Oops, sorry forgot to come back - the interview itself went well, I was satisfied with how I answered the questions, but I didn't manage to finish the test. Typically, they didn't ask about the gap at all!! At the end of the interview they told me they would make their decision that day and the successful applicant would be told on Wednesday and everyone else would hear within the next few days, so I guess I am in the latter group! Still, the interview practice was good (much-needed!) and I'm not feeling too bad about it as I did my best and wasn't as nervous in there as I was beforehand!
Thanks for asking, and for your helpful advice - I feel less nervous about applying for other jobs now that I've had an interview!
Thanks - for the application itself I had to focus in a fair bit of detail on my previous job so have refreshed my memory about what I did there and think I can recall pretty quickly what I did and can tie it into the typical kind of interview questions I might be asked. I will write down some notes and read over them several times before I go in, so that I have details fresh in my mind.
Thanks for the advice, will report back on how it goes.
Good luck, how exciting. I wouldn't dwell to much on the last 6.5 years, I think at most they will ask you something vague. I would just put it in a positive light and concentrate more on your wish to work and how you are ready for the next phase on your life. Maybe pick 3 skills you feel they would be looking for which can be useful in this job. Negotiating skills, patience, prioritsing that type of thing.The exact skills will depend on what the job is. I would also refernce back to your previous role as you said you had done a similar role before. So if they say 'twolittlemonkeys, tell us what skills you have developed in the last few years at home' you can say whatever 3 skills best fit with the job and follow with 'and this of course accentuates the skills I developed in my previoius role X where I did Y'.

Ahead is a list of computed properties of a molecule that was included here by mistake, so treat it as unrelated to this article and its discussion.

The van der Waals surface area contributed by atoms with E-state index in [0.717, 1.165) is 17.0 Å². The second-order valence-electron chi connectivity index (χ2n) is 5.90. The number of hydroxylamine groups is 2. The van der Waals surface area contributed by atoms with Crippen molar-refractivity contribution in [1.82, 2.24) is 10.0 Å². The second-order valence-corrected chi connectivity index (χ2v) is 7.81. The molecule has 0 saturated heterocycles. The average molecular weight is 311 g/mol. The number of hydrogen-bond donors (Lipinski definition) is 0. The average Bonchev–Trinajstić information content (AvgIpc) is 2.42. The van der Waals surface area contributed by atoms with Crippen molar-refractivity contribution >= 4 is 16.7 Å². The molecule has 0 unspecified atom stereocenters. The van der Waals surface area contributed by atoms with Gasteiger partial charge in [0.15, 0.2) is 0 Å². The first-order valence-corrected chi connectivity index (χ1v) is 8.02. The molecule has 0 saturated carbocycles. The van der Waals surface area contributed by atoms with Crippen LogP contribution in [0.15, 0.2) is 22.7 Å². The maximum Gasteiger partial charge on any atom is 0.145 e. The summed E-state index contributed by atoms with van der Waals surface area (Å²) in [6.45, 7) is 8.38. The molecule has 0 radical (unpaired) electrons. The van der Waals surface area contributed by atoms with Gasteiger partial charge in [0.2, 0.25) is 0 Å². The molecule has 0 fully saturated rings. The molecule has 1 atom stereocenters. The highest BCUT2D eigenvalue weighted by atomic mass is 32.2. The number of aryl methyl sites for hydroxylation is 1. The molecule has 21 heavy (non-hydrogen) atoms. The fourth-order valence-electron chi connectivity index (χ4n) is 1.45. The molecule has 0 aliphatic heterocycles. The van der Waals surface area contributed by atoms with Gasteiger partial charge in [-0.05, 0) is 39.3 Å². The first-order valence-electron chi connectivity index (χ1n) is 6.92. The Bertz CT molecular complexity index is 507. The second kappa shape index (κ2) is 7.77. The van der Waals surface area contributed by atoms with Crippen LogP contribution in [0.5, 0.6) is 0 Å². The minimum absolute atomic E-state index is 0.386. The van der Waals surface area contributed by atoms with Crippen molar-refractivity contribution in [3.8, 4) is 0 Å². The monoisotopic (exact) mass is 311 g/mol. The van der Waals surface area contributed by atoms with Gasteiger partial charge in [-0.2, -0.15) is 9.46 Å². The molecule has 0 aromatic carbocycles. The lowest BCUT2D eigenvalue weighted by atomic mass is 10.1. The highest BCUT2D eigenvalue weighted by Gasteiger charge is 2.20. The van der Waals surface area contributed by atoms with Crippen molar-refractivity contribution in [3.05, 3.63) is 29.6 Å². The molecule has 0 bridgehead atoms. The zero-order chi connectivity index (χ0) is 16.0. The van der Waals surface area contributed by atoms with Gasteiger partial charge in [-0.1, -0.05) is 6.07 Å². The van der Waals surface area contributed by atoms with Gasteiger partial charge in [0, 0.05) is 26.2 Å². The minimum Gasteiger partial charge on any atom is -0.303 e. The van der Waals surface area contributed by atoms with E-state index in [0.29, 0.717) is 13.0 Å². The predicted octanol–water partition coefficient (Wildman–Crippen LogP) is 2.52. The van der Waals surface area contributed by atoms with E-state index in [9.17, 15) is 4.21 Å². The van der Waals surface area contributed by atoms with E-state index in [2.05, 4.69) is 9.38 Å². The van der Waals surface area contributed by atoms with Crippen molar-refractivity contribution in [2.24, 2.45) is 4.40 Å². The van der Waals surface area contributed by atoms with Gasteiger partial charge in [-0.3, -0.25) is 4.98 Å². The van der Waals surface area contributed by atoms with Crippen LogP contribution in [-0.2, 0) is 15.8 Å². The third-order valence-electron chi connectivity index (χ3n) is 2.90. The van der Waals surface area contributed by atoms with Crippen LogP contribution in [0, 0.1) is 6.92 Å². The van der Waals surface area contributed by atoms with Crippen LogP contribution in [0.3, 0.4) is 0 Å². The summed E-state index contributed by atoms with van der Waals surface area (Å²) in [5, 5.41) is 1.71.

Congrats on securing the interview, sounds like you are in with a good chance of getting the job. Just remember you are half way there if they are interviewing you, on paper you can get the job in their eyes - or why would they be interviewing you.
I haven't been in your situ, but I have interviewed lots of people in my time so I would say something like:
- "I took a career break to be at home with my family, which is now complete (even if it isn't!), so I am looking to carry on my career following my last role. Which is why I was so excited to see this role advertised, as I have the skills and experience your are looking for.
During my career break I kept my skills up-to-date with volunteering roles in the PTA* which required organisation, social skills, ICT skills and budgeting etc."
*Most parents could probably claim this, even if your help wasn't an offical role?
I wouldn't focus too much on what you have done in the past 6 years, if you can make some of SAHM experience tie to the corp world do, but if not just focus on what you did back them and how are you are ready to get back to it. etc.
Have you kept abreast of your industry? Can you demonstrate this by mentioning something current?
As somebody interviewing you I would want to know:
a) What you did before the break b) why there was a break (assuming they don't know exactly why) and that it sounds plausible c) how you will fit into a job/role nowadays (so a bit of the tying your gap skills to the corp role, how you talk about your previous role and how you come across).
I might be inclined to write some thoughts down about your last job to help you recall in the meeting. It is the thing I think they'll focus on, so if you can remember with clarity what you did, how you did it etc.
Not sure if that helps. A bit of a mixed bag of advice.
Best of luck. Try not to be too nervous. You'll be great.
I'm feeling so nervous it's unbelievable! I can do everything the job requires (I feel fairly confident as it's almost identical to the job I left when DS1 was born years ago), however I am so stressed about what to say when they ask me about the intervening years - how do I dress up the past 6.5 years and make them sound as positive as possible? Don't want to sound wishy-washy but trying to think of useful skills/ attributes that being a SAHM has taught me!! Right now all I can think is that it's taught me patience and endurance (for me it's been a real struggle mentally and emotionally even though I felt it was the right move for my family). I just know they'll ask me about the gap and need advice on how to answer that question!